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# Common Mistakes in Geometry Questions - Exercise Question #2

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Common Mistakes in Geometry Questions - Exercise Question #2  [#permalink]

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Updated on: 07 Aug 2018, 04:00
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Question Stats:

53% (01:43) correct 47% (01:32) wrong based on 544 sessions

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Exercise Question #2 Common Mistakes in Geometry Questions

In the triangle above, what is the measure of Angle CDB?
(1) Angle CAB = Angle ACB = 30°
(2) AB = BC = BD

A. Statement (1) ALONE is sufficient, but statement (2) alone is not sufficient.

B. Statement (2) ALONE is sufficient, but statement (1) alone is not sufficient.

C. BOTH statements TOGETHER are sufficient, but NEITHER statement ALONE is sufficient.

D. EACH statement ALONE is sufficient.

E. Statements (1) and (2) TOGETHER are NOT sufficient.

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Originally posted by EgmatQuantExpert on 22 Nov 2016, 04:32.
Last edited by EgmatQuantExpert on 07 Aug 2018, 04:00, edited 3 times in total.
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Re: Common Mistakes in Geometry Questions - Exercise Question #2  [#permalink]

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Updated on: 01 Dec 2016, 00:48
Note: This questions is related to the article on Common Errors in Geometry

Kindly go through the article once, before solving the question or going through the solution.

Official Solution

Find: Value of angle CDB

Working:

Analysing Statement 1:

Given: angle CAB = angle ACB = $$30^o$$.

In triangle ACD –

angle (ACD + CAD + CDA) = $$180^o$$

We know that –

angle ACD = $$90^o$$
angle CAB = $$30^o$$

and CDA can be written as CDB

Therefore,

$$90^o$$ + $$30^o$$ + CDB = $$180^o$$

angle CDB = $$60^o$$.

Hence Statement 1 is sufficient to the answer the question.

Analysing Statement 2:

Given: AB = BC = BD

We can conclude that triangle ABC and triangle CBD are isosceles triangles.

But that will not help us to find the angle CBD, as we cannot find the value of individuals angles of either triangle ABC or triangle CDB.

Hence statement 2 is not sufficient to answer the question.

Since we are getting our answer from the first statement only.

The correct answer option is A

Thanks,
Saquib
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Originally posted by EgmatQuantExpert on 22 Nov 2016, 10:12.
Last edited by EgmatQuantExpert on 01 Dec 2016, 00:48, edited 1 time in total.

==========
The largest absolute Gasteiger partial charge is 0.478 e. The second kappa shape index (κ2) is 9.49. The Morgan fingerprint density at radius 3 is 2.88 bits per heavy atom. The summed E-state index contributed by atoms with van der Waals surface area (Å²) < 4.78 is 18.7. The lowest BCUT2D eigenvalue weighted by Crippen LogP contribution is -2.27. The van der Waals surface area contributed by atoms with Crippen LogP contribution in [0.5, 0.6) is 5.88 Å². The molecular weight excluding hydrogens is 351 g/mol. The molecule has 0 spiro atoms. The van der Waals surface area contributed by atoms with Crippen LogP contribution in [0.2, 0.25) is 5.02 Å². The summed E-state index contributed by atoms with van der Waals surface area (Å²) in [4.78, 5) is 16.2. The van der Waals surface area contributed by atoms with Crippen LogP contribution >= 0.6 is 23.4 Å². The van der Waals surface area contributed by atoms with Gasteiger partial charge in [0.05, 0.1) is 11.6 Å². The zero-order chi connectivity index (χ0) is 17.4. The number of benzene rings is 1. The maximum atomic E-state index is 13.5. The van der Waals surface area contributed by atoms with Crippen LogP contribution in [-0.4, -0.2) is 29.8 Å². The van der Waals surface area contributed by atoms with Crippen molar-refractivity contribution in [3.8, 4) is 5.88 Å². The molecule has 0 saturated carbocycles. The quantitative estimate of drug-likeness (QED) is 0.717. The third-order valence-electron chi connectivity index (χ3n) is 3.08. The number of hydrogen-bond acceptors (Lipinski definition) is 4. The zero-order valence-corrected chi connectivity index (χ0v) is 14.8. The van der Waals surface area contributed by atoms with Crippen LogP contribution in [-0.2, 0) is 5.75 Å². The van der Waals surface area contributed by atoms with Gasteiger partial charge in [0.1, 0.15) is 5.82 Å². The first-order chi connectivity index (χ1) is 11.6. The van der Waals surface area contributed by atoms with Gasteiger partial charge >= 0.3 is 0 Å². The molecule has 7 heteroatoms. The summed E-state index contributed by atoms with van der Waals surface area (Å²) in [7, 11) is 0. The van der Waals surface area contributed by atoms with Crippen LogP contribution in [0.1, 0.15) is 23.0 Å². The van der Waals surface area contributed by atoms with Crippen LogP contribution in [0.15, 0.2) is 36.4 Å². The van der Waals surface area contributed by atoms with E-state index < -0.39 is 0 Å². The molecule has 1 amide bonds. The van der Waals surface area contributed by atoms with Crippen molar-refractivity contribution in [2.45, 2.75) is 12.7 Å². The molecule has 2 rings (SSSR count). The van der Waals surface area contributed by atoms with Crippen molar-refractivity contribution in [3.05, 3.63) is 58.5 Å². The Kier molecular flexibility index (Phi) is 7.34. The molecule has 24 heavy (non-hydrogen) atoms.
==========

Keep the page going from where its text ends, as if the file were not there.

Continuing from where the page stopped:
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Re: Common Mistakes in Geometry Questions - Exercise Question #2  [#permalink]

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27 Nov 2016, 07:12
Hey Everyone,

The official solution has been posted. Kindly go through it once and feel free to post your doubts, if any.

Thanks,
Saquib
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Re: Common Mistakes in Geometry Questions - Exercise Question #2  [#permalink]

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10 Aug 2017, 04:00
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EgmatQuantExpert wrote:
Hey Everyone,

The official solution has been posted. Kindly go through it once and feel free to post your doubts, if any.

Thanks,
Saquib
Quant Expert
e-GMAT

EgmatQuantExpert

Can you please explain how statement 2 is insufficient?

Below is my analysis:
Angle CAB + Angle CBA = Angle CBA
Angle BCD + Angle BDC = Angle CBD

Adding both the equations we get:
Angle CAB + Angle CBA + Angle BCD + Angle BDC = 180

as triangle ABC and CBD are isosceles triangle and share a common side so,

4 X Angle BDC = 180
Angle BDC = 45.

Statement 2 is sufficient.
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Re: Common Mistakes in Geometry Questions - Exercise Question #2  [#permalink]

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10 Aug 2017, 16:58
1
EgmatQuantExpert wrote:
Note: This questions is related to the article on Common Errors in Geometry

Kindly go through the article once, before solving the question or going through the solution.

Official Solution

Find: Value of angle CDB

Working:

Analysing Statement 1:

Given: angle CAB = angle ACB = $$30^o$$.

In triangle ACD –

angle (ACD + CAD + CDA) = $$180^o$$